“This report from the nonpartisan CBO confirms what we already knew to be true, millions of Americans will lose health insurance, hardworking families will be forced to pay higher premiums, and Medicaid recipients will suffer greatly,” declared U.S. Rep. Val Demings of Orlando, representing Florida’s 10th Congressional District. “As Republicans recklessly work to push through this plan, the people who need it the most, working families, seniors, and children stand to lose the most. The GOP plan is not better than the Affordable Care Act and Republicans know it.”

“This bill does not make good on claims by @SpeakerRyan,” tweeted U.S. Rep. Ted Deutch, representing Florida’s 22nd Congressional District. “It will block millions from coverage in exchange for cutting taxes for the wealthy.”

“Despite numerous promises by Trump that no one would lose health insurance, Republican scheme does just that!” tweeted U.S. Rep. Kathy Castor of Tampa, in Florida’s 14th Congressional District. “Irresponsible @SpeakerRyan!”

“Yanking insurance coverage from 14 million people and leaving them uninsured next year would be ruthless and cruel,” wrote U.S. Rep. Debbie Wasserman Schultz, representing Florida’s 23rd Congressional District.

“House Republican leaders are rushing this process with closed-door meetings and midnight committee sessions,” wrote U.S. Rep. Stephanie Murphy of Winter Park, representing Florida’s 7th Congressional District. “We need to slow down, bring both parties together, and get health care reform right so there aren’t any unintended consequences that hurt families, seniors, and small businesses.”

After 27-hour committee hearing, Kathy Castor calls GOP House push to pass health care bill without CBO scoring ‘ unconscionable’

The House Energy & Commerce Committee passed the GOP health care repeal bill this afternoon, in a session that lasted 27 hours. It was the second committee on Thursday to pass the legislation, after the House Ways and Means Committee voted 23 to 16 to advance the American Health Care Act shortly before 4:30 a.m. Thursday after about 18 hours of debate.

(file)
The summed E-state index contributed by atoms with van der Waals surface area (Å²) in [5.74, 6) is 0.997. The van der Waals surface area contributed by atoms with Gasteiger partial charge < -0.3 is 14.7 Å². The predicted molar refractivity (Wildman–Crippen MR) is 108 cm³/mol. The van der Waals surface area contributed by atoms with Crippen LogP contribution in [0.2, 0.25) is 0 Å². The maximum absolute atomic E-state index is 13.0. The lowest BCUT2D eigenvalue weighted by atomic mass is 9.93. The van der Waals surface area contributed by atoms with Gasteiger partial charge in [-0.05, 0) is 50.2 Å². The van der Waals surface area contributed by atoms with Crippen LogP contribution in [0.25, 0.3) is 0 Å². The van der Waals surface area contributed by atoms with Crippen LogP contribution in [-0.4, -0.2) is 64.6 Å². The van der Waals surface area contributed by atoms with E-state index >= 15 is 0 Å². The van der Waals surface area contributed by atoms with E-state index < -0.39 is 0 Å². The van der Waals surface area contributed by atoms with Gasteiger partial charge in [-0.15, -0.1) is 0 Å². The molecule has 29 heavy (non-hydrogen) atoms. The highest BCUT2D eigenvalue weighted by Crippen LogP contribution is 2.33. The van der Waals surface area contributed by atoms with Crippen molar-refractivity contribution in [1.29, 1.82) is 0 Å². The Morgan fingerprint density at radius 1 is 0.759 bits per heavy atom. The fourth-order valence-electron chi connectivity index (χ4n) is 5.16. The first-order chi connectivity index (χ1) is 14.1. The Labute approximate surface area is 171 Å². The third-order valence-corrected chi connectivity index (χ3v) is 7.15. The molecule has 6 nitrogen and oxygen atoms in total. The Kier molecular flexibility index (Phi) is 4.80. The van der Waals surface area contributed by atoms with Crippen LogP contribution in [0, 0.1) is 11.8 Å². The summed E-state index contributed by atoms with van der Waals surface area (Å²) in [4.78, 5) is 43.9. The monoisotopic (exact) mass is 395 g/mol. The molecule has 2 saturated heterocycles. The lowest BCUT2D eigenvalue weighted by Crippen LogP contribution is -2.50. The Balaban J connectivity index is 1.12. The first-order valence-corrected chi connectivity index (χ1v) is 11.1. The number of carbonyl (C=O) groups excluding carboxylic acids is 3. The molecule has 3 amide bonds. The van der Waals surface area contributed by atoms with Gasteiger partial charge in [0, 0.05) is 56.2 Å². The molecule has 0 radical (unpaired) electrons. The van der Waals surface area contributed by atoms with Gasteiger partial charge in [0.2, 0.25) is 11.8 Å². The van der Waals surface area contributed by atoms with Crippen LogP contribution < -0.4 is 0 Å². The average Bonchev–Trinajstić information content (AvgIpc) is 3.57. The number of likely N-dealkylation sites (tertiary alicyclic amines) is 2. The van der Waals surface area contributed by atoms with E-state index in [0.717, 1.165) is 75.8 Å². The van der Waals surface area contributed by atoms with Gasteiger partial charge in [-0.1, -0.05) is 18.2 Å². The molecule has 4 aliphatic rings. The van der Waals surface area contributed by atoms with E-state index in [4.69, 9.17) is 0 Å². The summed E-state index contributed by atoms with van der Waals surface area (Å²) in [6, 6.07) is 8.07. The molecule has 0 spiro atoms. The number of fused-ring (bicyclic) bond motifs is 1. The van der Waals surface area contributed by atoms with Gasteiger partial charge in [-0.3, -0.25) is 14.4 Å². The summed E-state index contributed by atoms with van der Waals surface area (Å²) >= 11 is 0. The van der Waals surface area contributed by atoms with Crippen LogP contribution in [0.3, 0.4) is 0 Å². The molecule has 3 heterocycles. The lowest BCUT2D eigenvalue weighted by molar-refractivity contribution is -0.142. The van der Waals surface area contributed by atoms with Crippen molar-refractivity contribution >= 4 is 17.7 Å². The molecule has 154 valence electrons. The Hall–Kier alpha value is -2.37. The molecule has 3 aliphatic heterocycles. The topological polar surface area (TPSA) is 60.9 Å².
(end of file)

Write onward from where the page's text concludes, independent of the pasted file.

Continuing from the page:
Tampa Representative Kathy Castor serves as Vice Ranking Member of the House Energy & Commerce Committee, and she went off her GOP colleagues after the bill passed this afternoon.

“It is unconscionable that House Republicans rammed this repeal bill through committee without understanding how much the bill will cost, the impact on the deficit and how many Americans will lose their health insurance,” Castor said. “Republicans repeatedly rejected amendments to protect and fight for patient protections and health care affordability.  We stayed up through the night and forced them to debate and go on record opposing measures that address the concerns that we have all have been hearing about from our neighbors at town halls throughout the country.”

The requirements for the bill have been extensively reported on this week since it was unveiled on Monday night. It would result in major cuts to Medicaid funding which has been crucial for people to sign up for the Affordable Care Act, and eliminates the subsidies that approximately 85 percent of those on the ACA are relying on to stay on their current plan.

Castor also took aim at the fact that the House Republican declined having the bill “scored” by the Congressional Budget Office (CBO) to determine the costs to the American public, and how many people will be able to afford the new plan.

“Rather than rush a Republican repeal bill, I urge my colleagues to work together to improve health care coverage for families across America,” she said. “We are at the lowest rate of uninsured in history, we have kept health care costs in check for people with insurance and we can do more by tackling the cost of pharmaceuticals, but that has been left out of the Republican repeal bill.”

Although the bill did make it through the two GOP-led committees and may ultimately pass in the GOP-held House, there is considerable pushback from a number of Republican Senators, jeopardizing the repeal and replace plan at the moment.